Naming culture in ancient Chinese fiction

By WANG QIZHOU / 06-27-2024 / Chinese Social Sciences Today

A Study of Ancient Chinese Fiction from the Perspective of Naming Culture

Renowned modern scholars Wang Guowei (1877–1927) and Lu Xun (1881–1936) pioneered the study of ancient Chinese fiction with modern concepts a century ago. Since then, China has witnessed generations of eminent scholars and the emergence of a modern academic landscape.

A Study of Ancient Chinese Fiction from the Perspective of Naming Culture, by Cheng Guobin, a professor from the College of Liberal Arts at Jinan University, explores ancient Chinese fiction from the perspective of naming culture, examining aspects such as book titles, character names, place names, article names, and official titles. This comprehensive study represents a reliable examination on the forms, methods, features, and cultural connotations of ancient novel naming, as well as related literary concepts, historical traits, readership, and market laws. 

Cheng’s work can be regarded as a comprehensive culmination of over a century of research on novel naming. According to incomplete data, there have been 396 academic papers (including eight masters’ theses) and four monographs on the subject. However, works like Sheng Xunchang’s Nicknames in the Water Margin, Di Shengjian’s The Mystery of Character Names in A Dream of Red Mansions, Chi Fei’s A Discussion of Character Names in A Dream of Red Mansions, and Li Xiaolong’s A Study on the Titles of Ancient Chinese Fiction, each address only specific aspects of novel naming, lacking a holistic view. Individual papers naturally address only individual, specific issues. In contrast, Cheng expands the range of naming studies to encompass the entirety of ancient Chinese fiction, focusing not only on case studies, but also on the overall characteristics and conventions of novel naming.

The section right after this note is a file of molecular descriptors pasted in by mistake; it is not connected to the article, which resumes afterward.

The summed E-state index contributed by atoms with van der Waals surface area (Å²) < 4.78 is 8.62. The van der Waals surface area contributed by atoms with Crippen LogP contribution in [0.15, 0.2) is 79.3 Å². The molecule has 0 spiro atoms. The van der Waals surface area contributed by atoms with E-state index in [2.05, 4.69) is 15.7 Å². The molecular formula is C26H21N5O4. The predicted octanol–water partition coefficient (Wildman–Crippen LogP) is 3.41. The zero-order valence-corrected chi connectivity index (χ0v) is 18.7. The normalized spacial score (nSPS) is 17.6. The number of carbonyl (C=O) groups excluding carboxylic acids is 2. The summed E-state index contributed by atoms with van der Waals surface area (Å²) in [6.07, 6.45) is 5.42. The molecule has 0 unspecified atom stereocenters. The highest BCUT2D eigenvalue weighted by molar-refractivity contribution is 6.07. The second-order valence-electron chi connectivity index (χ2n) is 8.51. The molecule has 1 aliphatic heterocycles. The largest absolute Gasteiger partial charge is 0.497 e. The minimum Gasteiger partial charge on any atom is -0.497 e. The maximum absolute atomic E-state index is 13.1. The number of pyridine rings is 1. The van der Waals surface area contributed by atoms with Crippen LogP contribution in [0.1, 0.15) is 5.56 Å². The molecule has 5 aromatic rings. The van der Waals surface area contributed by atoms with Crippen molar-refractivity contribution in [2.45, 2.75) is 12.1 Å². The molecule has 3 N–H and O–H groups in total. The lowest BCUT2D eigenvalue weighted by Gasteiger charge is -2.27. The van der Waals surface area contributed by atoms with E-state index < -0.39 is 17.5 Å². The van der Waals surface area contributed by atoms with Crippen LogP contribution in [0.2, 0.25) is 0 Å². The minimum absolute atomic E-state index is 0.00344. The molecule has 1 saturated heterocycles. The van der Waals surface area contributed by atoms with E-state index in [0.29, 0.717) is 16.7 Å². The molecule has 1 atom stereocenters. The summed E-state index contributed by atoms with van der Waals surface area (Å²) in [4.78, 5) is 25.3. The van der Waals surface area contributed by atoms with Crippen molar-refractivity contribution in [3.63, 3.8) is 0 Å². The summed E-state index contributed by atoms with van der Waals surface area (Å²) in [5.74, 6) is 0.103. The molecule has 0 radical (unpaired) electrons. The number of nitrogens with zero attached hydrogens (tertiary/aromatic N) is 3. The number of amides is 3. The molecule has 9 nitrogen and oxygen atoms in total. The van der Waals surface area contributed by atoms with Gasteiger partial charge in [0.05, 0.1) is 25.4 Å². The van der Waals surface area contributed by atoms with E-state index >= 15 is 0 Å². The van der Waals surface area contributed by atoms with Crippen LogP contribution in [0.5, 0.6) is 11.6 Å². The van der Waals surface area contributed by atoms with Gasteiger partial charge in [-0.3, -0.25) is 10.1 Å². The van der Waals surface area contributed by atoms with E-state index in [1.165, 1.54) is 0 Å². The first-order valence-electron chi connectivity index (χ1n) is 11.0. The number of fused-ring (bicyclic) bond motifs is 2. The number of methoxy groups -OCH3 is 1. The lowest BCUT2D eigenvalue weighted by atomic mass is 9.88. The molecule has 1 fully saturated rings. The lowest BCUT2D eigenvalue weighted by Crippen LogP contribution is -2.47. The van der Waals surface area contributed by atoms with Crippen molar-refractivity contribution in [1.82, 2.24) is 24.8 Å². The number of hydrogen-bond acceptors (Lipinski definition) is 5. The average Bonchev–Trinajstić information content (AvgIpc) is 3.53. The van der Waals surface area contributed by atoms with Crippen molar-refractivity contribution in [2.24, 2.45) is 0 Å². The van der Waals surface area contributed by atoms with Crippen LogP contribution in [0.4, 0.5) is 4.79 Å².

In his examination of novel naming, Cheng’s work covers a broad historical scope, including Tang (618–907) and Ming (1368–1644) fiction, precisely representing two critical development periods of ancient Chinese fiction. Specifically, he conducts respective research on the naming of pre-Tang fiction, Tang and Five Dynasties (907–960) fiction, Song (960–1279) and Yuan (1271–1368) scripts for storytelling, and Ming and Qing (1644–1911) popular fiction. At the same time, Cheng elaborates on the cultural connotations of novel naming from its relationship with the Imperial Examination culture, taboo culture, folk culture, and publishing culture. When exploring the literary concepts behind novel naming, he creatively puts forward the theory of supplementing historical records, the theory of exhortation, the theory of entertainment, and the theory of affections.

Wang Qizhou is a professor from the School of Chinese Language and Literature at Central China Normal University.